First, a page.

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Employee’s racial slurs put B.C. concrete company on the line for discrimination damages

Whitewater Concrete and employee ordered to pay former worker for injury to dignity, self-respect
The B.C. Human Rights Tribunal has ordered Whitewater Concrete Ltd. and one of its employees to pay damages to a former worker over racial slurs that were made against him. (The Canadian Press)

A Metro Vancouver concrete company must pay the price for racial slurs one of its employees used against another, the B.C. Human Rights Tribunal has ruled.

Raul Martinez Johnson filed a complaint with the tribunal several years ago after he said numerous coworkers at Whitewater Concrete Ltd. regularly discriminated against him and forced him to quit.

Martinez Johnson identifies as Mayan and Black. He worked as a carpenter with the company from March to November 2019, during which time he said coworkers called him the Spanish words for “monkey” and “ape”, among other more serious racial slurs. He said on the day he quit, one of those coworkers assaulted him as well.

In her decision from last month, tribunal member Amber Prince said she found there was enough evidence to support some of the allegations, but not all of them. Specifically, she found a coworker named Nicolas Pacheco did call Martinez Johnson a monkey or ape on at least two occasions.

Pacheco admitted to this, but argued that he had thought Martinez Johnson was only Latino, and therefore couldn’t have meant the remarks in a racist manner. He said he had rather meant that Martinez Johnson was sometimes careless with his work and often expressed “archaic” or “primitive” views about women.

Prince said intention doesn’t matter in a discrimination ruling, though. All that counts is whether it occurred and if the recipient of it was negatively impacted.

“This stereotype is especially harmful because it has been exploited by Europeans for centuries to justify colonial rule over people deemed as ‘primitive,’ less ‘civilized,’ and therefore less human,” she wrote in her Dec. 23 decision. “Mr. Martinez Johnson is an expert in his own experience.”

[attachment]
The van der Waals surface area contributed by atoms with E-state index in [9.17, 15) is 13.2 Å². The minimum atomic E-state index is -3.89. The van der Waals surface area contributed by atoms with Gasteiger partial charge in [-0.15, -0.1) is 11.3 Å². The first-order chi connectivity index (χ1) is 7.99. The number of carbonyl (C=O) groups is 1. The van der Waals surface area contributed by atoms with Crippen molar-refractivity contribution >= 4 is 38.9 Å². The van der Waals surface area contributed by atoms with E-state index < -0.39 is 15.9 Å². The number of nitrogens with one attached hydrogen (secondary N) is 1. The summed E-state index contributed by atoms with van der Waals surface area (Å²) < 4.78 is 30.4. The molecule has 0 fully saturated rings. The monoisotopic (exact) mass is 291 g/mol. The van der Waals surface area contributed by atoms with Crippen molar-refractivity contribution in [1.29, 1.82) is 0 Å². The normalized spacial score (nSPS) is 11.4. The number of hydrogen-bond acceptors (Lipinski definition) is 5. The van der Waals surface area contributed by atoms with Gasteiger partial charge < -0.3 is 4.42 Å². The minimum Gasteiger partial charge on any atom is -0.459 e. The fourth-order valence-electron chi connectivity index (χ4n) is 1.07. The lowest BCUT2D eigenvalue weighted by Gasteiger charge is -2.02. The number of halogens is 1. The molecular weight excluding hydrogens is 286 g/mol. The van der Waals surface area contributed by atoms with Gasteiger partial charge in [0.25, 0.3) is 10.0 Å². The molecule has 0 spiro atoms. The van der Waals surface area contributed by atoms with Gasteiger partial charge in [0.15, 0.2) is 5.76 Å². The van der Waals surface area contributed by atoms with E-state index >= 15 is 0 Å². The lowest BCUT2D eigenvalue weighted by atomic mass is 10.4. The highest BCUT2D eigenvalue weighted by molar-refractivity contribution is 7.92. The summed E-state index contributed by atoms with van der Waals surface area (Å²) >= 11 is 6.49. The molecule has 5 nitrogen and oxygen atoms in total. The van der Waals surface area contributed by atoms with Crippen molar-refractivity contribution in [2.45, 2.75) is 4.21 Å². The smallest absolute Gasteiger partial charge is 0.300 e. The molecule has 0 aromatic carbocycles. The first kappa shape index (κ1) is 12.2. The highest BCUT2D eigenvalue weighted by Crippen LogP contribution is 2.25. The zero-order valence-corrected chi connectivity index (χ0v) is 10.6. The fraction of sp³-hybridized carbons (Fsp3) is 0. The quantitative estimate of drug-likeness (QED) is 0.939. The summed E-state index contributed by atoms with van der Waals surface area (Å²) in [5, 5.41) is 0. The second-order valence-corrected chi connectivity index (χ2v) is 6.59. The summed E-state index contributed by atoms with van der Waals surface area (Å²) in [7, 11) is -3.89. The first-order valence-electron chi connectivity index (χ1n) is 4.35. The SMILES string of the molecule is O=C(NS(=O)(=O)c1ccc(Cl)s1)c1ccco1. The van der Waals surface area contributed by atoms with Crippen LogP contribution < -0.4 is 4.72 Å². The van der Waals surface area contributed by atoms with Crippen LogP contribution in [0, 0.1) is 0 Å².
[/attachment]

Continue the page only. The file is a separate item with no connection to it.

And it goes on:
Martinez Johnson testified that the remarks made him feel embarrassed and disrespected. In a text exchange presented as evidence, he compared the name calling to being treated “like a dog.”

Prince said there wasn’t enough evidence to convince her that the use of other racial slurs or the assault had happened. She also rejected a separate claim from Martinez Johnson that Whitewater Concrete did nothing about things, pointing to a supervisor who facilitated a conversation between the men when the issues arose.

Despite this, the company is still on the line for the actions of its employees. Prince found Pacheco’s racial slurs amounted to discrimination and said both he and Whitewater Concrete are liable for paying Martinez Johnson $2,500 for injury to his dignity, feelings and self-respect.

READ ALSO: B.C. human rights tribunal awards $150,000 in child welfare discrimination case


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About the Author: Jane Skrypnek

I'm a provincial reporter for Black Press Media after starting as a community reporter in Greater Victoria.
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